5 Easy DIY Book Week costumes

Book Week. It’s supposed to be all about children celebrating books and encouraging reading. Occasionally the meaning gets lost amongst scraps of fabric and boxes of dress-ups tipped all over the floor, as frazzled parents try to come up with a costume for their over-excited child.

Personally, I love Book Week. I remember vividly dressing up as a child — I still have some of those costumes today. My favourite is the time I dressed up as Old Mother Hubbard from the nursery rhyme of the same name. I know some people dread when Book Week approaches, which is why I’ve come up with these easy costumes you can make at home. Hopefully, I can encourage you to get into the spirit of things.

I read a lot of children’s stories and see this as an opportunity to visualise potential Book Week costume ideas. Anything that presents as too intricate or time consuming is immediately put into the ‘Not This Year’ pile. I mean, I’m like a lot of parents — time poor. I also let my oldest child choose their Book Week character, with a small amount of guidance.

Of course, you can buy ready made costumes. There’s definitely no harm (or judgement) here. Or you can DIY with things you have at home and do a bit of running around for the bits and pieces that will pull it all together.

Each Book Week has a theme. This year’s is ‘Dreaming with eyes open…’ and it’s held from Sunday, August 20 through to Friday, August 26.

Easy DIY Book Week costume ideas

Frida Kahlo from Me, Frida or Little People, Big Dreams: Frida Kahlo

Grab a funky floral headpiece and some chunky jewellery. Anything in the wardrobe that screams colour and pattern will work for her attire. Create Frida’s trademark monobrow using a brow pencil.

Mr Wolf or Mr Shark from Bad Guys

You’ll need a large piece of white cardboard to draw the head of Mr Wolf or Mr Shark. The eyes are made out of white Styrofoam balls, which are available at craft stores (Riot Art and Spotlight spring to mind). Use a black permanent marker to draw facial features and the eyes’ pupils. Secure the eyes to the cardboard with glue. Kids will need a black suit and tie, and a white t-shirt to complete the look.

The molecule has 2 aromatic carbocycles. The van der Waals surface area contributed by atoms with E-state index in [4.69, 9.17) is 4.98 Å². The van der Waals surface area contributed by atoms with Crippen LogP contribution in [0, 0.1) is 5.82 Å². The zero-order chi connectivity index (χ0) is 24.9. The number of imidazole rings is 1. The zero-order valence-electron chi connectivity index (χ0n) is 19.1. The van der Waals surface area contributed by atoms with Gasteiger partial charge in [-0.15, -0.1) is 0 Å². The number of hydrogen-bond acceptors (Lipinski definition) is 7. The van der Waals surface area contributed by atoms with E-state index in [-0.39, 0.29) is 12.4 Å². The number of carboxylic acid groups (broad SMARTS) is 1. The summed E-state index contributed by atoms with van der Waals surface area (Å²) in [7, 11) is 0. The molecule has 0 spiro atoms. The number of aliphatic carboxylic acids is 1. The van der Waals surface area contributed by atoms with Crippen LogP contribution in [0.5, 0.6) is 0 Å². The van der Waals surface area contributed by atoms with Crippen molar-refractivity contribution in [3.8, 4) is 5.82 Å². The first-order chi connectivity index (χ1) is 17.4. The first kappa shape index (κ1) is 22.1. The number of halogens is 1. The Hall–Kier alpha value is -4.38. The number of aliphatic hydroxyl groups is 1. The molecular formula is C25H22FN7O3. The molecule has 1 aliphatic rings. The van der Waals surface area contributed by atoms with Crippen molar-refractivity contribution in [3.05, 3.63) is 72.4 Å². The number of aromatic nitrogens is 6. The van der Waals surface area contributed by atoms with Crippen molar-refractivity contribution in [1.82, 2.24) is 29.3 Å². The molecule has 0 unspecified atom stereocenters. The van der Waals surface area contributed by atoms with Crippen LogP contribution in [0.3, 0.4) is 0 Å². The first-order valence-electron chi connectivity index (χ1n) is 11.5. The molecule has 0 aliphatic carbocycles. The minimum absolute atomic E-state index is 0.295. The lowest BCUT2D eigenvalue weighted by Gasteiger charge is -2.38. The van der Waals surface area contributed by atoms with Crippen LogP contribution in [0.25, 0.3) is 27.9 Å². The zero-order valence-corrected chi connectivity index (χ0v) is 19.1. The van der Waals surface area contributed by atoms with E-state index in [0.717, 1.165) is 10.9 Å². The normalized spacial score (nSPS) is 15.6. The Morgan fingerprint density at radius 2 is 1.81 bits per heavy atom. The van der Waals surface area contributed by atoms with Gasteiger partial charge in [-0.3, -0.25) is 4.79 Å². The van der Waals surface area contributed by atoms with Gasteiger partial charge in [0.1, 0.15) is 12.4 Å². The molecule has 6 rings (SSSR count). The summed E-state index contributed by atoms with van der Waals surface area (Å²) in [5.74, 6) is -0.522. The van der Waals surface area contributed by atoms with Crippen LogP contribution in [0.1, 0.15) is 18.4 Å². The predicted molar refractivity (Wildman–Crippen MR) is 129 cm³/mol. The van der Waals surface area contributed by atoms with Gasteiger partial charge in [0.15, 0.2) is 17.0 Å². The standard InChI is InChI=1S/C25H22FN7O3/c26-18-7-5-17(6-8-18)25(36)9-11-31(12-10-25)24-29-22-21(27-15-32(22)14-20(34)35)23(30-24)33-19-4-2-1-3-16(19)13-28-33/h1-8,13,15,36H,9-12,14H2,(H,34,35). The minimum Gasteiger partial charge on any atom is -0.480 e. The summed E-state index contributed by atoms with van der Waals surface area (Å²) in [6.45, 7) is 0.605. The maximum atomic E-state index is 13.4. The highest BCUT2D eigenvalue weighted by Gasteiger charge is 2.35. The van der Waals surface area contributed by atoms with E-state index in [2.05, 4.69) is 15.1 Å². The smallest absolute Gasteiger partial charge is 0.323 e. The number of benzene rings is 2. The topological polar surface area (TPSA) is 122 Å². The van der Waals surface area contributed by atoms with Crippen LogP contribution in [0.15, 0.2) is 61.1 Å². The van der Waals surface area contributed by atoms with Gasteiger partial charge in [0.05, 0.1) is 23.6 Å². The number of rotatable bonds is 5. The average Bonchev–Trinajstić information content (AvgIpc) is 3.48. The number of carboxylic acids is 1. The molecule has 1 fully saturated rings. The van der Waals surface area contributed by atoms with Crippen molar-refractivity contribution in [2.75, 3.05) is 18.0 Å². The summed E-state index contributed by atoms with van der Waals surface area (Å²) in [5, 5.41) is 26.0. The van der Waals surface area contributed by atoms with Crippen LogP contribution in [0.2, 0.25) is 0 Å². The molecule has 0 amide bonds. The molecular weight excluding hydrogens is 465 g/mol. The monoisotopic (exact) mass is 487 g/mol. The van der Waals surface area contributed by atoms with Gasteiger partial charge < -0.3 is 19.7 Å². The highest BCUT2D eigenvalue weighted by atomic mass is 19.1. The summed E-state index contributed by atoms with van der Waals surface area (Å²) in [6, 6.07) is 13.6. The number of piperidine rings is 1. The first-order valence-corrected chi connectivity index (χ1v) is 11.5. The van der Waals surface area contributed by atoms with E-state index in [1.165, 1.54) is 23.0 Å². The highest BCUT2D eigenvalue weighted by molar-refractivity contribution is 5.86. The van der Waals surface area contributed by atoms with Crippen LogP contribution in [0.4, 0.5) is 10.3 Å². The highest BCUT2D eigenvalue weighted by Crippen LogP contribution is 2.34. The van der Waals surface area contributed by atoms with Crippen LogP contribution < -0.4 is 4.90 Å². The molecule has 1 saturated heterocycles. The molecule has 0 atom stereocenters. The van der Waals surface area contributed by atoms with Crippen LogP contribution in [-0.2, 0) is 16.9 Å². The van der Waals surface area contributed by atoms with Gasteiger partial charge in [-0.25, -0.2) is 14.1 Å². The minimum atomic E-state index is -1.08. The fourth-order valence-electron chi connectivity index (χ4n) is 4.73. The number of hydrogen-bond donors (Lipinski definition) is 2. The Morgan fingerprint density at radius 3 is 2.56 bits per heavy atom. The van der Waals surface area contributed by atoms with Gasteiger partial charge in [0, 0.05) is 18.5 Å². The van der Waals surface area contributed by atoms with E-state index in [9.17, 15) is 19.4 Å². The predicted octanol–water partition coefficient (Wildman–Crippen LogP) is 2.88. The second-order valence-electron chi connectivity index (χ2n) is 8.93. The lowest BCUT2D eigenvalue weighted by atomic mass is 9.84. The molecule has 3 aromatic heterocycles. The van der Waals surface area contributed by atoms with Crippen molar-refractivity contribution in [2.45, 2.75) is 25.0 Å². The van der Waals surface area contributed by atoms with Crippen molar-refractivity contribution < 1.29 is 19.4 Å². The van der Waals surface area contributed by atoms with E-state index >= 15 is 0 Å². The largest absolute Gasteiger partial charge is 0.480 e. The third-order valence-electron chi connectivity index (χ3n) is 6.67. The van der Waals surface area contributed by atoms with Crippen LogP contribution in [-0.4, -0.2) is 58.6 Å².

A crayon from The Day the Crayons Quit

Dress your child in their favourite colour. Use some black tape around their ankles and wrists. Create and print a ‘Crayola’ sign, which you secure to their tummy area with either pins or Velcro. Then, using coloured hairspray (and your best hairstyling skills) send your child’s hair skyward.

Hairy Maclary from Hairy Maclary from Donaldson’s Dairy

This costume is pretty straightforward. You’ll need a black headband to which you’ll attach your ears, a blue bowtie for a collar with a red piece of paper for your ‘Hairy Maclary’ name tag. Then, dress your child in a black pair of pants and a black long-sleeved shirt. Finish the costume by painting a nose and other doggy features on your child’s face.

Of course, you could also go as that kleptomaniac cat Slinky Malinki from Lynley Dodd’s book of the same name. Using a similar black outfit, cover it in the types of trinkets Slinky would make off with. Instead of dog ears, attach cat ears to your black headband.


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Mandrake from Harry Potter and the Chamber of Secrets

Naturally there are going to be plenty of wizards thanks to a resurgence in Harry Potter fandom. But if you’re looking for something truly inspirational, and pretty simple to create at home, have a crack at this Mandrake costume. Use fake leaves and a green beanie up top, brown clothing that covers the arms and legs and a brown pot with the base cut out of it. Voila!

Don’t forget…

A couple of year’s ago I came across this nifty idea from Megan Daley of Children’s Books Daily. She says the must-have prop for every Book Week dress-up is a book lanyard or a book necklace.


“[It] saves you carrying the book all day, easily identifies the costume and character and, as an added bonus, seeing all those book covers around the school yard is perfect advertising for what you should read next,” Daley writes. “Simple and effective.”

Give yourself plenty of time to organise your Book Week costumes and a good time will be had by all!

What Book Week costumes have you or your children worn? What book characters are inspiring you this year?

Written by Calista Bruschi

When she’s not moulding Play-Doh or dancing in the living room with her children, Calista Bruschi is an editor and writer. She has oodles of experience working on newspapers, magazines and websites. Calista likes to organise and be organised. She loves being a mum, Italian food, wine, sport and stationery. She hasn't sleep a full night in more than five years and is powered by coffee.

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